By KELIN DILLON
Following days of contention between members of Mexico’s Va por México electoral alliance surrounding the Party of Institutional Revolution’s (PRI) proposal to expand the influence of the Mexican Armed forces in the streets — a move made in collaboration with the in-power National Regeneration Movement (Morena), the very party that Va por México was created to defeat in the elections — fellow alliance members the conservative National Action Party (PAN) and left-leaning Party of the Democratic Revolution (PRD) have announced a suspension of the multi-party electoral coalition for the time being, all while PRI President Alejandro Moreno Cárdenas met with the Mexican Secretary of Defense (Sedena) to strategize on how to move forward with the proposal.
Much of the contention comes from the fact that the proposal, as drafted by PRI Deputy Yolanda de la Torre, would require changes to the Mexican Constitution, while Va por México had previously agreed on a constitutional moratorium following Morena member and Mexican President Andrés Manuel López Obrador’s (AMLO) own intended tweaks to the nation’s foundational text.
Likewise, PAN President Marko Cortés and PRD leader Jesus Zambrano expressed concerns about the proposal contributing to Mexico’s increasing militarization, and have instead urged for the Armed Forces to return to the barracks in 2024, rather than continue expanding their presence on the streets until 2028 as stipulated by De la Torre’s proposal.
“The PAN and the PRD express our surprise and profound dissatisfaction with the initiative that prolongs the militarization of the country,” stated the duo on Wednesday, Sept. 7.
“So we announce the temporary suspension of our legislative and electoral coalition, until the PRI clearly defines whether it will honor the common electoral platform that we signed in 2021 and the constitutional moratorium that we signed in June of this year.”
Following Va por México’s suspension, there will no longer be voting coalitions in states with elections scheduled for 2023, including the State of Mexico (Edoméx) and Coahuila, and the trio of parties will no longer have collaborative positioning within the Chamber of Deputies. Subsequently, present-day issues for the alliance, like unitedly proposing budget alternatives to the nation’s Economic Package – debates on which began the same day as the alliance’s suspension took effect, Thursday, Sept. 8 – and collaborative efforts against AMLO’s desired electoral reforms and intended constitutional changes are now put in jeopardy.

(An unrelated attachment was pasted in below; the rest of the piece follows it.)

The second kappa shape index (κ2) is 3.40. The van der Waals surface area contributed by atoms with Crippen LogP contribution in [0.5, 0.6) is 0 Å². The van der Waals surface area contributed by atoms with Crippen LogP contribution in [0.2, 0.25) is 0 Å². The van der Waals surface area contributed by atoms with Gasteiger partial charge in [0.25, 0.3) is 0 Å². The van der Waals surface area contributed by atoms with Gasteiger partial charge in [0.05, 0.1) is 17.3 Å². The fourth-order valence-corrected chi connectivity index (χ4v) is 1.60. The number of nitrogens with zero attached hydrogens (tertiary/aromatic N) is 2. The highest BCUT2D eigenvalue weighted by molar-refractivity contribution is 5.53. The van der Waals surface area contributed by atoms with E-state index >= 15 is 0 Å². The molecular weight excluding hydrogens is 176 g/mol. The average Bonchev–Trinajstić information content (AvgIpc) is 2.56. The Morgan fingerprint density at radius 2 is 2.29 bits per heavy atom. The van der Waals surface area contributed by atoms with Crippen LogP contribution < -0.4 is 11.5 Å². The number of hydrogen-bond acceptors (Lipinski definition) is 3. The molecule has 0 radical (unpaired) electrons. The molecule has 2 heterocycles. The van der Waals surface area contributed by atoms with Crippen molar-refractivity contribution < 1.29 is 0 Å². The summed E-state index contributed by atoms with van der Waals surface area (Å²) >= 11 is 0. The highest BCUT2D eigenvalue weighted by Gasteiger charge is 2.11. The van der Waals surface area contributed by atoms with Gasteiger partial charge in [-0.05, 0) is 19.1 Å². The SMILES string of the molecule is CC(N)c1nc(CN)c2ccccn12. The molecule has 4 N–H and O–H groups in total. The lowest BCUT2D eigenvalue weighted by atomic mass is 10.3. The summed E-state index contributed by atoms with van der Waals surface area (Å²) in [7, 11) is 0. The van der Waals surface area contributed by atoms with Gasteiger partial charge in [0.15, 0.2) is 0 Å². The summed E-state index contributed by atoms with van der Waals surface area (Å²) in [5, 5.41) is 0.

However, PRI President Moreno – who has faced multiple financial scandals in recent months – has doubled down on his party’s actions while attempting to minimize the alliance’s fractures at the same time.
“The National Guard is not ready, nor does it have the capacity or strength to address today’s security challenges,” said Moreno. “For this reason, we proposed extending the presence, accompaniment and assistance for up to four years so as not to abandon the families with the support of the Army.”
Moreno went on to say: “We are all against militarization, but the country is falling apart. What is being proposed is to change a word, temporality, not a constitutional reform.”
Moreno met with Sedena head Luis Cresencio Sandoval on the morning of Thursday, to discuss the potentials of De la Torre’s proposal with one another
Meanwhile, Morena members have rallied around the fissures in the Va por México coalition and the PRI’s willingness to collaborate, with Morena Deputy Coordinator Ignacio Mier walking back his previous statements that the PRI are “traitors to the homeland,” instead stating, “I openly acknowledge PRI Deputy Coordinator Rubén Moreira and Moreno for supporting the initiative of the brave deputy De la Torre, who guarantees the professionalization of the National Guard.”